The dinner had the standard crop of political supporters among the guests, including Julian Heron, a friend of James Lake, the campaign press secretary. "Oh, that's the guy you were going to fix up with Barbara," said East Wing aide Betsy Koons to Sheila Tate, Nancy Reagan's press secretary.
"We were too late," said Tate, who was watching Heron walk by with his wife, Kathleen. Heron was too late, too; East Wing staff aide Barbara Cook was at home with her new baby and husband.
Heron's presence was an example of the sometimes intricate networking that goes on for a state dinner invitation. Like some of the other political supporters at the dinner, he had been suggested to the White House by the Reagan-Bush campaign on Sept. 4. (This is standard procedure. What is interesting is that Lake was generally better about submitting more names than his colleagues; as campaign staff member Michele Davis put it, "This was the last one we had to do and everyone was bored.")
Another journalist on the guest list was Joy Billington, a reporter for the San Diego Union. On an earlier working guest list for internal use at the White House, a small note had been made in the margin by her name that read "S.T. insists."
"I didn't know I insisted," said Tate, "but I asked that Joy be invited because she is leaving the country and she has not been to a state dinner under the Reagan administration, although she's covered every one."
Guests at last night's state dinner:
Their royal highnesses the grand duke and grand duchess of Luxembourg
The minister of foreign affairs and Mrs. Poos
Christian Calmes, marshal of the court, and Mrs. Calmes, lady-in-waiting
Paul Peters, ambassador of Luxembourg, and Renee Peters
Jean Dondelinger, secretary general, Ministry of Foreign Affairs
Germain Frantz, court chamberlain
Jacques Loesch, court chamberlain
Paul Faber, chief of protocol, Ministry of Foreign Affairs
Julien Alex, director of international relations and cooperation, Ministry of Foreign Affairs
Col. Euguene Meunier, aide-de-camp
Thomas Armstrong III, director, Whitney Museum of American Art, and Virginia Armstrong
James A. Baker III, chief of staff and assistant to the president, and Susan Baker
Perry R. Bass and Nancy Lee Bass, Fort Worth, Tex
Vice President George Bush and Barbara Bush
Richard R. Burt, assistant secretary of state for European affairs
Billy Ray Cameron, commander-in-chief, VFW, and Jeanette Cameron
William R. Chaney, chairman, Tiffany & Co., and Carolyn Chaney
Ray Cullin, NBC News, and Barbara Cullin
Jimmy Dean, country singer, and Mary Sue Dean
Michael K. Deaver, deputy chief of staff and assistant to the president, and Carolyn Deaver
John E. Dolibois, U.S. ambassador to Luxembourg, and Winifred Dolibois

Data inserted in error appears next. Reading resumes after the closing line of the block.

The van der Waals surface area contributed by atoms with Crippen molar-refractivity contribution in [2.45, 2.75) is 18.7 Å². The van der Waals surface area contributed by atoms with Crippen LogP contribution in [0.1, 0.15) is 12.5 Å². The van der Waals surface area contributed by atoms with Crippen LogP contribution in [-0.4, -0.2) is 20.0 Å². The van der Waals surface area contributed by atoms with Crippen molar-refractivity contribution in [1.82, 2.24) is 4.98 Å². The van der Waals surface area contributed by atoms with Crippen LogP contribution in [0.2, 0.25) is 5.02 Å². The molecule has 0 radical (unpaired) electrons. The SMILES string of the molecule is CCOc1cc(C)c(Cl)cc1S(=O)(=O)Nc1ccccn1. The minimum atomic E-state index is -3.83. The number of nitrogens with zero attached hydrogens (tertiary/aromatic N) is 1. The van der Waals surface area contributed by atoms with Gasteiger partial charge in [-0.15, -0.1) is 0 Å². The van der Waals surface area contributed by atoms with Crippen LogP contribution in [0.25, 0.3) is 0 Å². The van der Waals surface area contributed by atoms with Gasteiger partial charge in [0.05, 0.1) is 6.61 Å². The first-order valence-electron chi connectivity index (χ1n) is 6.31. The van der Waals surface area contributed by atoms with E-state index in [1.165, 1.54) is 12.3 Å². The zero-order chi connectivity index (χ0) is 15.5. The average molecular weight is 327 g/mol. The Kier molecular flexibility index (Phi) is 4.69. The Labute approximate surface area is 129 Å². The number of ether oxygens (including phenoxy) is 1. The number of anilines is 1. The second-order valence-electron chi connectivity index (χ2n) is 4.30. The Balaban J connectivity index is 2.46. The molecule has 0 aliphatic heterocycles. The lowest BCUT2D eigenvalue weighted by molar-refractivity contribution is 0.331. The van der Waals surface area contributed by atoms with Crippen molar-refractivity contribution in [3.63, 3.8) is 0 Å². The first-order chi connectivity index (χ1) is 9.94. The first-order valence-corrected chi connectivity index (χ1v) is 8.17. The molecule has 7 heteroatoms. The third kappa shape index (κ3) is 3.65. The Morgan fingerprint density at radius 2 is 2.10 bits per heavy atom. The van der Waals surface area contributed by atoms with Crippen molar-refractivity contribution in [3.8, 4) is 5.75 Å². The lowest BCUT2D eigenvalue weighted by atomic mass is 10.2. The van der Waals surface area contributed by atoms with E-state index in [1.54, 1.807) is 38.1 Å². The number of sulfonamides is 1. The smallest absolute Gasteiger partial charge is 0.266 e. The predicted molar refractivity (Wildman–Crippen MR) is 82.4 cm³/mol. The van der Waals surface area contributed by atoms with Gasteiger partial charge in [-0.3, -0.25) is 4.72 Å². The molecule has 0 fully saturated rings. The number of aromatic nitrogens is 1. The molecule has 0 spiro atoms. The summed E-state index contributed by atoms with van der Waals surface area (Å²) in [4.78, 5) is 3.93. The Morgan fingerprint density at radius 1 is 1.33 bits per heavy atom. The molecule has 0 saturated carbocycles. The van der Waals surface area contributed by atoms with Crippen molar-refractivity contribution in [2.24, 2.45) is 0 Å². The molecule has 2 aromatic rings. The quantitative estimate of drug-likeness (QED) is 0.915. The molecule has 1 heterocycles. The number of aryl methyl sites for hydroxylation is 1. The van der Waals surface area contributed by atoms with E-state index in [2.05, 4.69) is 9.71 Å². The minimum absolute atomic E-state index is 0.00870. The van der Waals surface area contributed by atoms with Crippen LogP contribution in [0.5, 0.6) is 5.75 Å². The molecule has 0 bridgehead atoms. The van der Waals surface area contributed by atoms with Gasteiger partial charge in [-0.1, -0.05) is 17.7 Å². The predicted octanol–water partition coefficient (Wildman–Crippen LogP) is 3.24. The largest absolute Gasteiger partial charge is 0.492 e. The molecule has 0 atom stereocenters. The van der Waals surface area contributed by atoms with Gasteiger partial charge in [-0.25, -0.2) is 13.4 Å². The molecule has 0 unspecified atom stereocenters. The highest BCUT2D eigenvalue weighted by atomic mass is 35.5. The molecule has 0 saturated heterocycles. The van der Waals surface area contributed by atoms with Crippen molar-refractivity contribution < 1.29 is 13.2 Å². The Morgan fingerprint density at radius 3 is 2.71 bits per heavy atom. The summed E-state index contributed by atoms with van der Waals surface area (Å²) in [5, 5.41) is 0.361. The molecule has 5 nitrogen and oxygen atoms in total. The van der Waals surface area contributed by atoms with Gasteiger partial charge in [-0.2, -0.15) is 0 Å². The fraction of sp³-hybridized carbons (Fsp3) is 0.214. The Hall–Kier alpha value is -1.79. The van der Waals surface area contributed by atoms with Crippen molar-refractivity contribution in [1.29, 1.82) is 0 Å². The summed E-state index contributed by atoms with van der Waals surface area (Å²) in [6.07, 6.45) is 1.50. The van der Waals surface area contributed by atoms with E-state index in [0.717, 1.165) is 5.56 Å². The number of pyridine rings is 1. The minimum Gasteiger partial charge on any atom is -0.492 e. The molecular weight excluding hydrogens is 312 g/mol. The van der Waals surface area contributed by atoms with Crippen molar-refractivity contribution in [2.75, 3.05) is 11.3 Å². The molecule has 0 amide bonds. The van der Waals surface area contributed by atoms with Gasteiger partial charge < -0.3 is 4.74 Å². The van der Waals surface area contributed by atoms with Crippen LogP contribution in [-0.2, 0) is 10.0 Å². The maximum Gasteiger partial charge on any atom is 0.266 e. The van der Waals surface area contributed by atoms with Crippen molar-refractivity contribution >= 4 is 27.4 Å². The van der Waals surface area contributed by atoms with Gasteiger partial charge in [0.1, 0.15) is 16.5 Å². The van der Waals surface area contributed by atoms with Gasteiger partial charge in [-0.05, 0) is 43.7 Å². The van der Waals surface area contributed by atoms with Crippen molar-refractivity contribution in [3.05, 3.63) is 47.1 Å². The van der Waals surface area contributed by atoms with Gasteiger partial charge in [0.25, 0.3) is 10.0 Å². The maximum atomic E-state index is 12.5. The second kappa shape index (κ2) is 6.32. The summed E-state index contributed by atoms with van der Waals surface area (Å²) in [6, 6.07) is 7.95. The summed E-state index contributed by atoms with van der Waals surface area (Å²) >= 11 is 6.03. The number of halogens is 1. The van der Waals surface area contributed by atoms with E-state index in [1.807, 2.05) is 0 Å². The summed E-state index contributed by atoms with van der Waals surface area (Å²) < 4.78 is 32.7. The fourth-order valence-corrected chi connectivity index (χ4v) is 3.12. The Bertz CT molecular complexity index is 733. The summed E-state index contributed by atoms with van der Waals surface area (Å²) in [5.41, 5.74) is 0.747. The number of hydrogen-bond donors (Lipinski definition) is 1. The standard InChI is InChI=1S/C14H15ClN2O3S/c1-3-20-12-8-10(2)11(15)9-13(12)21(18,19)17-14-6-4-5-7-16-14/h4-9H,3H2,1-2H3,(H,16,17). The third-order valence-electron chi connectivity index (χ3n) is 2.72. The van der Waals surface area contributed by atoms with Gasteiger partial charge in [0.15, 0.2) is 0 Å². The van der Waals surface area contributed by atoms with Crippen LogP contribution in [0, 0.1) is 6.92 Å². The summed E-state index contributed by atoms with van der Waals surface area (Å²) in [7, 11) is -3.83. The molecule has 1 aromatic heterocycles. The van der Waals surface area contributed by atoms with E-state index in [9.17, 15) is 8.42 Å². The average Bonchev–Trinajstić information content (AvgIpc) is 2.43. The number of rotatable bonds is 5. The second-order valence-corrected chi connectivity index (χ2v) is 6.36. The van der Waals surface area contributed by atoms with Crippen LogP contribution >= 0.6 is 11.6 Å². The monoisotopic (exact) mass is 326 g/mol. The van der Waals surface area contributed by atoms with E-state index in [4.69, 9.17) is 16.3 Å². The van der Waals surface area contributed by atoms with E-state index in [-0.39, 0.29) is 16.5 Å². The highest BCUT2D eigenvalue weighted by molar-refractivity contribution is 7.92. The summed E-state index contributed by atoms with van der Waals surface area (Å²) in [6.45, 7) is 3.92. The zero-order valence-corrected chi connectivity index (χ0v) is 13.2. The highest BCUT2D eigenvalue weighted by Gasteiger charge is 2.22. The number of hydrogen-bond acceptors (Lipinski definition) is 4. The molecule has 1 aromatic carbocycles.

The Rev. John E. Doty and Joy Billington, San Diego Union
David Echols, Presidential Committee on Women's Small Business (Chicago), and Evelyn Echols
Kingdon Gould Jr., former ambassador to Luxembourg, and Mary Gould
Bryant Gumbel, cohost, NBC "Today" show, and June Gumbel
Jack Hausman, Belding Heminway Co. Inc., and Ethel Hausman
Charlton Heston, actor-director, and Lydia Heston
Julian Heron, attorney, and Kathleen Heron
Albert G. Hill and Margaret Hunt Hill, Dallas, Tex.
Nancy Hogshead, 1984 Olympic gold medalist
Walter E. Hussman Jr., publisher, Arkansas Democrat, and Robena Hussman
Ted Koppel, "ABC Nightline" host, and Grace Ann Koppel
Lester B. Korn, Korn/Ferry International, and Carolbeth Korn
Gina Laurenzo, founder and chairman of the board of Ninfa's restaurant chain and 1981 Hispanic businesswoman of the year, and Tommy Laurenzo
Judge Manuel D. Leal, Houston, Tex., and Betty Leal
James Lovell, former astronaut, and Marilyn Lovell
Robert C. McFarlane, assistant to the president for national security affairs, and Jonda McFarlane
Edwin Meese III, counselor to the president.
Frederick W. Mielke Jr., CEO, Pacific Gas & Electric Co., and Lorraine Mielke
Rep. John P. Murtha (D-Pa.) and Joyce Murtha
Jim Nabors, singer-actor
Floyd Patterson, former boxer, and Janet Patterson
Paul G. Pearson, president, Miami University (Ohio), and Winifred Pearson
T. Boone Pickens Jr., president and chairman, Mesa Petroleum Co.
Scott Pierce, president, E.F. Hutton & Co. Inc., and Janice Pierce
Stefanie Powers, actress
Thomas J. Pritzker, president, Hyatt Corp., and Margot Pritzker
Dana G. Rhinehart, mayor of Columbus, Ga., and Carol Rhinehart
Gene Roberts, senior vice president and executive editor, Philadelphia Inquirer, and Susan Roberts
Selwa Roosevelt, chief of protocol, and Archibald B. Roosevelt Jr.
Robert F. Shapiro, president, Wertheim & Co. Inc., and Anne Marie Shapiro
Patty Sheehan, golf pro
George Shultz, secretary of state, and Helena Shultz
John H. Smith, mayor of Pritchard, Ala., and Barbara Smith
Mary Ellen Strong, publisher, The Black Family (Chicago), and James Strong
Michael Schwartz, president, Golden Slipper Club, and Esther Schwartz
William French Smith, attorney general, and Jean Smith
John H. Steinway, former president, Steinway and Sons
Kathryn Sullivan, astronaut
Twyla Tharp, The Twyla Tharp Dance Foundation, and Arthur E. Imperatore, ARCORP Properties
Nicholas Thimmesch, resident journalist, American Enterprise Institute
Alexander Trowbridge, president, National Association of Manufacturers, and Eleanor Trowbridge
Daniel Tully, president, Merrill Lynch Consumer Markets, and Grace Tully
Ramon Velez and Caroline Velez, The Bronx, N.Y.
Sen. Pete Wilson (R-Calif.) and Gayle Wilson
Mary Jane Wick
Henry Winkler, actor, and Stacey Winkler
Stephanie Zimbalist, actress, and Efrem Zimbalist III
Mortimer B. Zuckerman, publisher, U.S. News & World Report
Celine Arditti, Celine of Paris, and Patrick Arditti
Caspar W. Weinberger, secretary of defense